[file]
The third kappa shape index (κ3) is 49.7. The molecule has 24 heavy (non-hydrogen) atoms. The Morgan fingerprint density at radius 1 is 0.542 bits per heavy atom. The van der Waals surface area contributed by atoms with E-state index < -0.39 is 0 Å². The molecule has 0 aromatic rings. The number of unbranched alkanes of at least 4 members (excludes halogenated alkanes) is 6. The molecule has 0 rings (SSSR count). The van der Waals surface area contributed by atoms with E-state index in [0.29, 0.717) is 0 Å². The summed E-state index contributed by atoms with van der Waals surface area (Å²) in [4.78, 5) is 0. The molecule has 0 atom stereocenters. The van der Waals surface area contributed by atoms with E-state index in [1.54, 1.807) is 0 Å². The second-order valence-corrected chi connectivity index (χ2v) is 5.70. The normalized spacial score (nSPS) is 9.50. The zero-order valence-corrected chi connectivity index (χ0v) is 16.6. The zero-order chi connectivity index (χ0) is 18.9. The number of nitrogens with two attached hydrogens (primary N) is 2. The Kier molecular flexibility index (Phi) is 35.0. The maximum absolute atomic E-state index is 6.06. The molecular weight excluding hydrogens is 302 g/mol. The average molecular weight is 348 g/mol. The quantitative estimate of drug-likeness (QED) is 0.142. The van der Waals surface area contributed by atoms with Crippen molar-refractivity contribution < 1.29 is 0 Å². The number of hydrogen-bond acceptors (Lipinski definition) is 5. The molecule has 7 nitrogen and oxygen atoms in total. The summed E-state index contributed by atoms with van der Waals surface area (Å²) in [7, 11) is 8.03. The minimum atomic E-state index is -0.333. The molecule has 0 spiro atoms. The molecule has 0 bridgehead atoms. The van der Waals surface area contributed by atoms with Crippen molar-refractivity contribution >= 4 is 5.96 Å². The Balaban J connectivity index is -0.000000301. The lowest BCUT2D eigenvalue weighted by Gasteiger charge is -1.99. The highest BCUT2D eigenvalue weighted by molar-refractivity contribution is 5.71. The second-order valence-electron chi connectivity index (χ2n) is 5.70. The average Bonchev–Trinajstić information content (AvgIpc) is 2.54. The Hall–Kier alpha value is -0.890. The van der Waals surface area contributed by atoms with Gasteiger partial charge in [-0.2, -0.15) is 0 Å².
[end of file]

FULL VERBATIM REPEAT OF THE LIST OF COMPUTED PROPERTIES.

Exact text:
The third kappa shape index (κ3) is 49.7. The molecule has 24 heavy (non-hydrogen) atoms. The Morgan fingerprint density at radius 1 is 0.542 bits per heavy atom. The van der Waals surface area contributed by atoms with E-state index < -0.39 is 0 Å². The molecule has 0 aromatic rings. The number of unbranched alkanes of at least 4 members (excludes halogenated alkanes) is 6. The molecule has 0 rings (SSSR count). The van der Waals surface area contributed by atoms with E-state index in [0.29, 0.717) is 0 Å². The summed E-state index contributed by atoms with van der Waals surface area (Å²) in [4.78, 5) is 0. The molecule has 0 atom stereocenters. The van der Waals surface area contributed by atoms with E-state index in [1.54, 1.807) is 0 Å². The second-order valence-corrected chi connectivity index (χ2v) is 5.70. The normalized spacial score (nSPS) is 9.50. The zero-order valence-corrected chi connectivity index (χ0v) is 16.6. The zero-order chi connectivity index (χ0) is 18.9. The number of nitrogens with two attached hydrogens (primary N) is 2. The Kier molecular flexibility index (Phi) is 35.0. The maximum absolute atomic E-state index is 6.06. The molecular weight excluding hydrogens is 302 g/mol. The average molecular weight is 348 g/mol. The quantitative estimate of drug-likeness (QED) is 0.142. The van der Waals surface area contributed by atoms with Crippen molar-refractivity contribution < 1.29 is 0 Å². The number of hydrogen-bond acceptors (Lipinski definition) is 5. The molecule has 7 nitrogen and oxygen atoms in total. The summed E-state index contributed by atoms with van der Waals surface area (Å²) in [7, 11) is 8.03. The minimum atomic E-state index is -0.333. The molecule has 0 spiro atoms. The molecule has 0 bridgehead atoms. The van der Waals surface area contributed by atoms with Crippen molar-refractivity contribution >= 4 is 5.96 Å². The Balaban J connectivity index is -0.000000301. The lowest BCUT2D eigenvalue weighted by Gasteiger charge is -1.99. The highest BCUT2D eigenvalue weighted by molar-refractivity contribution is 5.71. The second-order valence-electron chi connectivity index (χ2n) is 5.70. The average Bonchev–Trinajstić information content (AvgIpc) is 2.54. The Hall–Kier alpha value is -0.890. The van der Waals surface area contributed by atoms with Gasteiger partial charge in [-0.2, -0.15) is 0 Å².